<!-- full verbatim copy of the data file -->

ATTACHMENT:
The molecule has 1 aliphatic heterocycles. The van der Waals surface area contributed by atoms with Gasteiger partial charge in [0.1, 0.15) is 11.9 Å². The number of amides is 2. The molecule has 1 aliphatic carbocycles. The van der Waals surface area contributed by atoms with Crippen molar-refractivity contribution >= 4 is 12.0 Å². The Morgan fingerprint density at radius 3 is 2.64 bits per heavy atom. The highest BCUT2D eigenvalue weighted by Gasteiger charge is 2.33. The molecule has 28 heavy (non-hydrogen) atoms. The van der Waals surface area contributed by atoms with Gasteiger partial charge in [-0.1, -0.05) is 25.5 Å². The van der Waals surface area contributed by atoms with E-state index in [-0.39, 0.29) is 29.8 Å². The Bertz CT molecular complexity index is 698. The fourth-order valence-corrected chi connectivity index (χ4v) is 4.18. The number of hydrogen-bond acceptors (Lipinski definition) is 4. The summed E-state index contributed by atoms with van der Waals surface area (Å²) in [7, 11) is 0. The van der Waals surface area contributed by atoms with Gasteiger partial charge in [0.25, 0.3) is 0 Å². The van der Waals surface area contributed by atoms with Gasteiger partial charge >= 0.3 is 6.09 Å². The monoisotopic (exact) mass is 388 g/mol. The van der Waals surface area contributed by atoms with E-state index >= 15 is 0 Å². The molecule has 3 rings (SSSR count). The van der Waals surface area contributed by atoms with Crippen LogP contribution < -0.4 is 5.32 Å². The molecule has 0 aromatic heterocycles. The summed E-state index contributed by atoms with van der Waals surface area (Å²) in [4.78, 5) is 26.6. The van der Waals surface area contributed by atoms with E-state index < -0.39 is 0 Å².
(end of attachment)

The molecule has 1 aliphatic heterocycles. The van der Waals surface area contributed by atoms with Gasteiger partial charge in [0.1, 0.15) is 11.9 Å². The number of amides is 2. The molecule has 1 aliphatic carbocycles. The van der Waals surface area contributed by atoms with Crippen molar-refractivity contribution >= 4 is 12.0 Å². The Morgan fingerprint density at radius 3 is 2.64 bits per heavy atom. The highest BCUT2D eigenvalue weighted by Gasteiger charge is 2.33. The molecule has 28 heavy (non-hydrogen) atoms. The van der Waals surface area contributed by atoms with Gasteiger partial charge in [-0.1, -0.05) is 25.5 Å². The van der Waals surface area contributed by atoms with E-state index in [-0.39, 0.29) is 29.8 Å². The Bertz CT molecular complexity index is 698. The fourth-order valence-corrected chi connectivity index (χ4v) is 4.18. The number of hydrogen-bond acceptors (Lipinski definition) is 4. The summed E-state index contributed by atoms with van der Waals surface area (Å²) in [7, 11) is 0. The van der Waals surface area contributed by atoms with Gasteiger partial charge in [0.25, 0.3) is 0 Å². The van der Waals surface area contributed by atoms with Gasteiger partial charge >= 0.3 is 6.09 Å². The monoisotopic (exact) mass is 388 g/mol. The van der Waals surface area contributed by atoms with E-state index >= 15 is 0 Å². The molecule has 3 rings (SSSR count). The van der Waals surface area contributed by atoms with Crippen LogP contribution < -0.4 is 5.32 Å². The molecule has 0 aromatic heterocycles. The summed E-state index contributed by atoms with van der Waals surface area (Å²) in [4.78, 5) is 26.6. The van der Waals surface area contributed by atoms with E-state index < -0.39 is 0 Å².